I've recently been asked to add a "bio" to my site. Gee, after years of doing this had never occurred to me. This has just all been all about the music and the artists.
JD Doyle is the producer of the monthly radio show Queer Music Heritage, heard as a part of Queer Voices on Houston's KPFT-FM, and he also co-hosts the weekly Queer Voices program. QMH takes a music history/entertainment documentary approach to the sharing and preserving of our culture's music, and is supported by a huge website, where all past shows are archived for streaming, along with hundreds of pages of artist photos, album covers and miscellaneous. JD is a self-confessed fanatic collector of gay & lesbian music and likely has the largest private collection in the world. From 2001 through 2010, he was also co-producer of Audiofile, the monthly radio review of CDs of interest to the GLBT communities, which aired on This Way Out on over 200 stations around the world. He was recipient of the Outmusic Award for Outstanding Support in 2002. In 2004 he was pleased (and stunned) to have been selected as one of the first one hundred people inducted into the GLBT/Queer Hall of Fame, organized on the internet by the Stonewall Society. Also in 2005, he got an award at the National Federation of Community Broadcasting conference in Baltimore on April 15th. One of the QMH shows won a Special Merit Award in the category of Local Music/Entertainment Program of Special. That was the June 2004 show, "Queer Music Before Stonewall." In 2009 I received the award for "Lifetime Achievement in Music," voted by members of the Stonewall Society. And in March of 2012 I was very honored to receive the Allan Bérubé Prize from the Committee for LGBT History, in San Francisco.
Okay, that's the capsule version...find more extraneous items in my Press Section.
The How I Got Into Radio Story
I might as well add my "how I got into radio" story. First, I had absolutely no radio experience whatsoever, but a friend of mine, Jimmy Carper, had been hosting his show, After Hours, for many years. I started calling him during his show to request he play a certain artist, or to just play more music, as the show is mostly of talk format. My reasoning was that gay and lesbian artists don't get played anywhere else, he should play more of them. I kept doing this for several weeks, when he finally said "why don't you come on and play some?" So I did. I put together two half hour segments, of old and new music, and "put a little history" behind the songs. As I'm very comfortable with Jimmy, we had a good time, and the producer of the GLBT public affairs show that airs on that station on Monday evenings, Jack Valinski, heard us and contacted me, inviting me to do a monthly segment on their show, then called Lesbian & Gay Voices.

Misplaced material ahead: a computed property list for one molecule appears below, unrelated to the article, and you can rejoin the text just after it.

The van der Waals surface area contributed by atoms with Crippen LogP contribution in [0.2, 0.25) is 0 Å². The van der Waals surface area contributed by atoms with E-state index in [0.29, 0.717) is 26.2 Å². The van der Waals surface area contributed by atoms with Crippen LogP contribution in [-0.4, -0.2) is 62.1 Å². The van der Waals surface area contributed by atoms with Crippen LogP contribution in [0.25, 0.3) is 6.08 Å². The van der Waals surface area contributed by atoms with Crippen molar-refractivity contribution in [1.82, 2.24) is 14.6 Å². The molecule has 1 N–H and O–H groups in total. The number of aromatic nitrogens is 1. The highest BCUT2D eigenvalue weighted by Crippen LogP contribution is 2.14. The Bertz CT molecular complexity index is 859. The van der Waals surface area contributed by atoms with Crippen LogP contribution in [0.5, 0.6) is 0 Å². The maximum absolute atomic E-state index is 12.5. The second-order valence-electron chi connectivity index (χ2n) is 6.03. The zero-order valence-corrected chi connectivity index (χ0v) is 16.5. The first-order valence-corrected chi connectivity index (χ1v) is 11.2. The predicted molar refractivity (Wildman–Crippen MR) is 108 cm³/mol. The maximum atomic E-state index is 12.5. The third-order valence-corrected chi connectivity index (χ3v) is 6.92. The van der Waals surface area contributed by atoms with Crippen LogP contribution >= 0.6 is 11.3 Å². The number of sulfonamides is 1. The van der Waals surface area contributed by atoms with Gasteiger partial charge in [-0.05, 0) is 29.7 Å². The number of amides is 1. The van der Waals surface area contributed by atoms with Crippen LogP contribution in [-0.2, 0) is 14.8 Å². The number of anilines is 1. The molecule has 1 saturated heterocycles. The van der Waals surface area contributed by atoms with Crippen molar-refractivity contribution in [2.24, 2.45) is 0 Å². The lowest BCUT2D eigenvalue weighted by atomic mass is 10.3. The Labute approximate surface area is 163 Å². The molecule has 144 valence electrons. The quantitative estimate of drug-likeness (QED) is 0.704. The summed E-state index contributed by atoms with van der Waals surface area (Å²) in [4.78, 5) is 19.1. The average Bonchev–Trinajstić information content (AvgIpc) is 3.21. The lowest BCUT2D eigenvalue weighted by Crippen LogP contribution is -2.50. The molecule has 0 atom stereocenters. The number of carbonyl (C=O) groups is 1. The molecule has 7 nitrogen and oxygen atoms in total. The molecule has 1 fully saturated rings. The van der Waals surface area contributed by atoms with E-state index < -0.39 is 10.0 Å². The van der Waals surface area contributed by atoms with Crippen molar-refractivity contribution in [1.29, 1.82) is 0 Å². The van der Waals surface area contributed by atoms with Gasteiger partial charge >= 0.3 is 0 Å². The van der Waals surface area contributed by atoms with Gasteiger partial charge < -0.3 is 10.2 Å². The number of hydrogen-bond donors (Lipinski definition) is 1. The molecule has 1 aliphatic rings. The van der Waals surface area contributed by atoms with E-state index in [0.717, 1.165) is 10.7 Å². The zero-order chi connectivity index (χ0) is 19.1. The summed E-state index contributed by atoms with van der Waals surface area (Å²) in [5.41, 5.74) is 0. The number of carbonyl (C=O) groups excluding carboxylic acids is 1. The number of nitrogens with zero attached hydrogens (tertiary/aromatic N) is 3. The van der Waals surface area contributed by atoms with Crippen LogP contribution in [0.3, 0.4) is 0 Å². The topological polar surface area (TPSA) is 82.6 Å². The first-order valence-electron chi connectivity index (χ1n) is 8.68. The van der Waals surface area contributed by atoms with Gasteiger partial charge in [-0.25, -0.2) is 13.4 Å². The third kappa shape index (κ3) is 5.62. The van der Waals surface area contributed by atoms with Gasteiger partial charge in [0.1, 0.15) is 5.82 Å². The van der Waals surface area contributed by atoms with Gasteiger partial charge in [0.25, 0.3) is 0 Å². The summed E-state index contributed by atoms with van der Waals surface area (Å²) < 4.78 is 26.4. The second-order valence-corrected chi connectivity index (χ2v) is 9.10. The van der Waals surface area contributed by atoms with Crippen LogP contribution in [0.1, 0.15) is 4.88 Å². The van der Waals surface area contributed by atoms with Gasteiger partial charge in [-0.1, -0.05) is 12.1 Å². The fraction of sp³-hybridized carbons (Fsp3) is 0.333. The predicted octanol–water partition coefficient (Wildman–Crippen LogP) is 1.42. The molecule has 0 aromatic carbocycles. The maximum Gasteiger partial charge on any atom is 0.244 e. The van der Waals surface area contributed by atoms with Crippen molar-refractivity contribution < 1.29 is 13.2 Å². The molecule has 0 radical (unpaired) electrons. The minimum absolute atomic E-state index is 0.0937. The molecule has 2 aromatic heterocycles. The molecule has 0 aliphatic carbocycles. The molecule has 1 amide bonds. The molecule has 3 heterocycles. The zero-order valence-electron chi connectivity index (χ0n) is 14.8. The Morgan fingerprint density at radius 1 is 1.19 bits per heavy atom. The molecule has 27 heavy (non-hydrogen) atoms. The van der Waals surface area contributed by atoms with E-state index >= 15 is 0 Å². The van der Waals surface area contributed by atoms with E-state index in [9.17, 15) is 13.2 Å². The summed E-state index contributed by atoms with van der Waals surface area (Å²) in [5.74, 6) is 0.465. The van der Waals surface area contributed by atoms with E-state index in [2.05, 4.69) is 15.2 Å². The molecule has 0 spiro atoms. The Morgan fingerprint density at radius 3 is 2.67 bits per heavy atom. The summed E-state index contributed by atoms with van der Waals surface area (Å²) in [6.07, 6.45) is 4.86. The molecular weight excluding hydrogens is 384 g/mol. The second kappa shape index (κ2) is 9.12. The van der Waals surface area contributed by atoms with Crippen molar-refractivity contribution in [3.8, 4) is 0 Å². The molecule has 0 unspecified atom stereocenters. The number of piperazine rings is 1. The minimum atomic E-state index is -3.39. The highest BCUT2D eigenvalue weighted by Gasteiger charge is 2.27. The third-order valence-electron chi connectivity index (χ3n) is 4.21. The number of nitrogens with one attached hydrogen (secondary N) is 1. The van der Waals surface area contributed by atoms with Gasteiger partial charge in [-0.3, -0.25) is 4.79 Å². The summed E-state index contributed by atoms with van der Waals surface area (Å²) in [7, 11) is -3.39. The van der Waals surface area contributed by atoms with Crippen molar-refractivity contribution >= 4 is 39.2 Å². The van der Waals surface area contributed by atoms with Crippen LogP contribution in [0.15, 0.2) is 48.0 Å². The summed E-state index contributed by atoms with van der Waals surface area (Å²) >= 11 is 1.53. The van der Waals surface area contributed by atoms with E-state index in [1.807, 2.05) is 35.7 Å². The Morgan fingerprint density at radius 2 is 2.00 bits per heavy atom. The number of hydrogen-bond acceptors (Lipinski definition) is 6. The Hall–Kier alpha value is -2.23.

Now, with no radio experience I was very hesitant to come on and do a show live, and also I was very particular that I get the history exactly right, and wanted to include interview comments, etc, and had ideas that would be difficult to do on the spot. So I decided I wanted to pre-record the show, and they arranged for a volunteer engineer to work with me in the studio. Well, that didn't work out very well. It turns out the person chosen was not reliable, and also studio time was hard to arrange. That was probably the best thing that could have happened, as it gave me the kick in the pants to learn how to record the show myself, at home, where I could take my time putting together the show. I bought a mixer and microphone and the other equipment needed and began, crudely at first to shape the show.